Commodity Futures Trading Commission
Public Roundtable on CPMI-IOSCO Guidance on CCP Resilience and Recovery
Thursday, October 6, 2016
Key Topics & Takeaways
- Massad Remarks: CFTC Chairman Massad highlighted the ongoing international and domestic efforts focused on CCP resiliency, recovery and resolution, and that these issues are a top priority at the Commission.
- Liquidity Concerns: Panelists discussed concerns regarding liquidity and pro-cyclical impacts, in addition to impacts of other banking regulations, such as the Liquidity Coverage Ratio and Net Stable Funding Ratio, and limitations as to what is considered a “high quality liquid asset”.
- CCP Governance: Panelists noted more clarity was needed regarding CCP governance board responsibilities, arguing that while “oversight” may be appropriate, interpretations requiring responsibility for “day-to-day” activities were concerning.
Timothy Massad, Chair, Commodity Futures Trading Commission
In his opening remarks, Commodity Futures Trading Commission (CFTC) Chairman Massad highlighted the ongoing international and domestic efforts focused on central counterparty (CCP) resiliency, recovery and resolution, including the proposed Committee on Payments and Market Infrastructures (CPMI)/International Organization of Securities Commissions (IOSCO) Guidance on Clearinghouse Resiliency and Recovery (CPMI/IOSCO Guidance) and the Financial Stability Board work streams. Massad noted that the Commission was active in domestic efforts complimenting these international work streams, and went on to state that CCP issues are a top priority at the CFTC.
Jeffrey Bandman, Acting Director, Division of Clearing & Risk
Bandman clarified that the roundtable would focus on the CPMI/IOSCO Guidance, in the context of the CFTC Derivatives Clearing Organization (DCO) regime. He explained that the Commission was interested in hearing views some of the more granular risk management standards and issues, including those relating to stress testing, margin, transparency, contribution losses and recovery tools. Bandman next highlighted the importance of CCPs and risk management, noting that CCPs hold $300 billion in capital globally.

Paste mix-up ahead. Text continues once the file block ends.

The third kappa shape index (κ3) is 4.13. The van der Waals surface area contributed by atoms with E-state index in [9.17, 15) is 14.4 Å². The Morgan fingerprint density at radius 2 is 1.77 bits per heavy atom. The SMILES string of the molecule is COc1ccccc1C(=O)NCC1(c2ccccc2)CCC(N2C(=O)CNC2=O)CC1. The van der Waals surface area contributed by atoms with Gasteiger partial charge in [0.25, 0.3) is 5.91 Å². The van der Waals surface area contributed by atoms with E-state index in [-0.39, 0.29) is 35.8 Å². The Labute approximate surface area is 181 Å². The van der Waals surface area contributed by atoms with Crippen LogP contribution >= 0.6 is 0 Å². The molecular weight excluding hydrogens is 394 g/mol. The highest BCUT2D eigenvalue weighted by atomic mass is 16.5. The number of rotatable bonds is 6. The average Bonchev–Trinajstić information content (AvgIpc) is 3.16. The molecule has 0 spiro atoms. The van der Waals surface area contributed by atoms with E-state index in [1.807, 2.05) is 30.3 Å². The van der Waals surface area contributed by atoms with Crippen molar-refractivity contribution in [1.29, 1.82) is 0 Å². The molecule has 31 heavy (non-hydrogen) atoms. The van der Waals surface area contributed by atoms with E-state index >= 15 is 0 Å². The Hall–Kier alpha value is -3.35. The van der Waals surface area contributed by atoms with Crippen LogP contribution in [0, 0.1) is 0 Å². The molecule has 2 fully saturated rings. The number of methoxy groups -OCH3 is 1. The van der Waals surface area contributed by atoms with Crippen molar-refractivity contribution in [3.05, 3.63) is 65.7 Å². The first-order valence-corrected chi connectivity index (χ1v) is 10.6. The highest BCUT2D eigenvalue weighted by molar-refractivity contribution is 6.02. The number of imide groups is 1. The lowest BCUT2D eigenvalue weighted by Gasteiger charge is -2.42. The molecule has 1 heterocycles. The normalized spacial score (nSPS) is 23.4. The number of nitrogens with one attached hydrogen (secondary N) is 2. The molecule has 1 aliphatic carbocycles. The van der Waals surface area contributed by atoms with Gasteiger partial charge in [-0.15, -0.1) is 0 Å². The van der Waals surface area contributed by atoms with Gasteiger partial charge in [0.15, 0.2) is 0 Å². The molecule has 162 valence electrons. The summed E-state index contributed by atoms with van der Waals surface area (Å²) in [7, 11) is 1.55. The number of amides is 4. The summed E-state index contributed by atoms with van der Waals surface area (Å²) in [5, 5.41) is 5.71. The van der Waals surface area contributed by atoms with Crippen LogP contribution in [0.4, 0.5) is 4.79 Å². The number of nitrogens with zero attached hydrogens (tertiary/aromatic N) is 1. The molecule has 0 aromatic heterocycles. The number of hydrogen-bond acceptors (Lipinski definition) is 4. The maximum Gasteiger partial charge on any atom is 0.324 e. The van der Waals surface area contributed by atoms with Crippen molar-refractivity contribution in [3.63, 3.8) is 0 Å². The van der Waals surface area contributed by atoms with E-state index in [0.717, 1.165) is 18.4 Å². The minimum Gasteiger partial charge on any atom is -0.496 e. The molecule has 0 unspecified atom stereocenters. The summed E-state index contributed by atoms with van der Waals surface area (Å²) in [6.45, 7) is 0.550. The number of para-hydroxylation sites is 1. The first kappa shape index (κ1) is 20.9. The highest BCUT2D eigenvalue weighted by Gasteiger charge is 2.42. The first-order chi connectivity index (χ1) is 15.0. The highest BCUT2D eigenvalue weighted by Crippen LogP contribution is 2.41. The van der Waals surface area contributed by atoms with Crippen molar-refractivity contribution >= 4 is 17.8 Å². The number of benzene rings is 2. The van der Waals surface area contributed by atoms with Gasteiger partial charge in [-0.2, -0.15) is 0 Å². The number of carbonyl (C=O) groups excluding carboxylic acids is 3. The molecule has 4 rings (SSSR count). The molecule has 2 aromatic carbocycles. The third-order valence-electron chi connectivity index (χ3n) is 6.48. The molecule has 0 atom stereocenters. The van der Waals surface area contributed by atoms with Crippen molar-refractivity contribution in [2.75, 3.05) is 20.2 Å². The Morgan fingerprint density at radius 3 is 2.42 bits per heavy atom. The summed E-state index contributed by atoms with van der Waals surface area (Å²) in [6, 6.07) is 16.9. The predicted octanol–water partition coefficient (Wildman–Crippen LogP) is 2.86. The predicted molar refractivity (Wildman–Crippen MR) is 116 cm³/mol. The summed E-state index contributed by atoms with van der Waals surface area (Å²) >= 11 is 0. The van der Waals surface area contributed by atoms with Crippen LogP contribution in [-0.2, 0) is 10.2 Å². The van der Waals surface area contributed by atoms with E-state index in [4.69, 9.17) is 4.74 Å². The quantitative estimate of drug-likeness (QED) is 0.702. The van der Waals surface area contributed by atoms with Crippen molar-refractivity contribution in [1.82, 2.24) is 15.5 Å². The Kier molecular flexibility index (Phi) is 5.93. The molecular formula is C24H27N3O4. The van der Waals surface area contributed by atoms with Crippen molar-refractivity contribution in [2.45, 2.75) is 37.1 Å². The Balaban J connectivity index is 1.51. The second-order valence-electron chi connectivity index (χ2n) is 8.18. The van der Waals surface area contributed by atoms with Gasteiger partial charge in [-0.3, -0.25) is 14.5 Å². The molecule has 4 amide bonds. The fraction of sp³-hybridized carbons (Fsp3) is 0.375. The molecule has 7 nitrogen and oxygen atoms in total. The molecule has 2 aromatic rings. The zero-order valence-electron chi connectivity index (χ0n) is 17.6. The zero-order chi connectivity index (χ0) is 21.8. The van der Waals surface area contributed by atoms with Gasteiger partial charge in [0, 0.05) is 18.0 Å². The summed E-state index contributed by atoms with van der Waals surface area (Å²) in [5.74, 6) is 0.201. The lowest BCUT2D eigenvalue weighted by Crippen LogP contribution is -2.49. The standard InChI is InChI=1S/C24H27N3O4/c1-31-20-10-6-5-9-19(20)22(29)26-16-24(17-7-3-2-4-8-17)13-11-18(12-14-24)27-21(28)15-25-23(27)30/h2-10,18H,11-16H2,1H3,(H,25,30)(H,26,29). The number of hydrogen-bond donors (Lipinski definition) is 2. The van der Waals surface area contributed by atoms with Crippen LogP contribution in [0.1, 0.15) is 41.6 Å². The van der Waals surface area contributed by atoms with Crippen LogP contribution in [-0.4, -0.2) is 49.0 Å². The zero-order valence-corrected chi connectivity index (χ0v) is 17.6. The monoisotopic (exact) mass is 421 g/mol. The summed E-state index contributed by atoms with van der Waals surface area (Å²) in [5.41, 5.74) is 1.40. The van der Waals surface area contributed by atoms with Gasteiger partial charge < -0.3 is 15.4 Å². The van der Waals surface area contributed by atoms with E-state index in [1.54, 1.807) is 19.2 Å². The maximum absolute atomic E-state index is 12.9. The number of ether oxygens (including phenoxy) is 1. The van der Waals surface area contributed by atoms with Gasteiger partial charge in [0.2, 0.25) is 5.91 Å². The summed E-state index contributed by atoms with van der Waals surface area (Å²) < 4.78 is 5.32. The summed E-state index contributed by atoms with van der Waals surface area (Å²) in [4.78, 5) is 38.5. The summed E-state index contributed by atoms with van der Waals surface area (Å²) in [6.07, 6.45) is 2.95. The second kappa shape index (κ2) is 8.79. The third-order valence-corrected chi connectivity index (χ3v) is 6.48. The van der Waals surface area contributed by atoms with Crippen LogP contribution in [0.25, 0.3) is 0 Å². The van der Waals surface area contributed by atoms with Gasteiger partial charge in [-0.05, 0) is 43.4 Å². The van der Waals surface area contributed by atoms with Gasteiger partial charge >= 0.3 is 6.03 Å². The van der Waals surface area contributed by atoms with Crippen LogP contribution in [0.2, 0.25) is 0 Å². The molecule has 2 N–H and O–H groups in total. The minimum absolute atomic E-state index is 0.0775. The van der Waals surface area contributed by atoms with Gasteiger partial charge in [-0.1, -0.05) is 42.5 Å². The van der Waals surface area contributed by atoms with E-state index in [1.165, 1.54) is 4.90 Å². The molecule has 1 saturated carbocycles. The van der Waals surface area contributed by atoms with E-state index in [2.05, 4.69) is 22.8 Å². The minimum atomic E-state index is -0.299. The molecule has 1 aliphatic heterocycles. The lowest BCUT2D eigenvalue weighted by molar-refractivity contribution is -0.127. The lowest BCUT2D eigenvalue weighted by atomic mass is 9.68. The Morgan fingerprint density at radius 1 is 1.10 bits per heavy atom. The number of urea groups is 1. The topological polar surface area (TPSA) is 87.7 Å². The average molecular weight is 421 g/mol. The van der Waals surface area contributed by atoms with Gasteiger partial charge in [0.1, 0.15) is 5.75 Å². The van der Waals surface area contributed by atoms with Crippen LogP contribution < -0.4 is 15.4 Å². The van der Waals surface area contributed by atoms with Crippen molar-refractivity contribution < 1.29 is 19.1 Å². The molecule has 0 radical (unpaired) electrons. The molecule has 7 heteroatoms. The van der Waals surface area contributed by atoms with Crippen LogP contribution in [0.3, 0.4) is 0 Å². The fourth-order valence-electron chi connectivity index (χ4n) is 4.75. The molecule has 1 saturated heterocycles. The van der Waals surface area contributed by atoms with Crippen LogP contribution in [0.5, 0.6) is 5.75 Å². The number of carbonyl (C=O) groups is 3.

Robert Wasserman, Chief Counsel, Division of Clearing & Risk
Wasserman explained that while the eventual final CPMI/IOSCO Guidance would serve an important purpose, it would then be up to individual jurisdictions to implement their own standards in a consistent manner. He noted that in the CFTC’s case, this could take the form of additional guidance to existing CFTC rulemaking in the area, our additional proposals subject to notice and comment.
Panel One: Stress Testing
Panelists began with a discussion of issues surrounding stress testing. One panelist expressed concern regarding CCPs moving away from the traditional waterfall, “defaulter pays” model and standards should facilitate portability when possible. Others argued that regulators should take care to avoid setting standards which create a pro-cyclical effects during times of market stress, straining clearing members and clients in circumstances where liquidity is already tightened.
Wasserman queried panelists on the viability of unsynchronized stress testing. Panelists noted the difficulties associated with such testing, however one noted that given the differences in structures and approaches in for certain CCPs in different markets and jurisdictions, it may be beneficial. The panelist went on to note that while there is a perception that the “Cover 2” standard is sufficient, it may be beneficially to consider it as a “minimum,” and the CCPs should have the responsibility to cover beyond that in certain instances. Another panelist cautioned that there are differences in approach to the “Cover 2” standard in the EU versus the US, which must be considered.
In response to panelist discussion regarding difficulties with intraday stress testing, Wasserman noted that as it unknown when a default would occur, it is not guaranteed that a default would occur at the end of the day.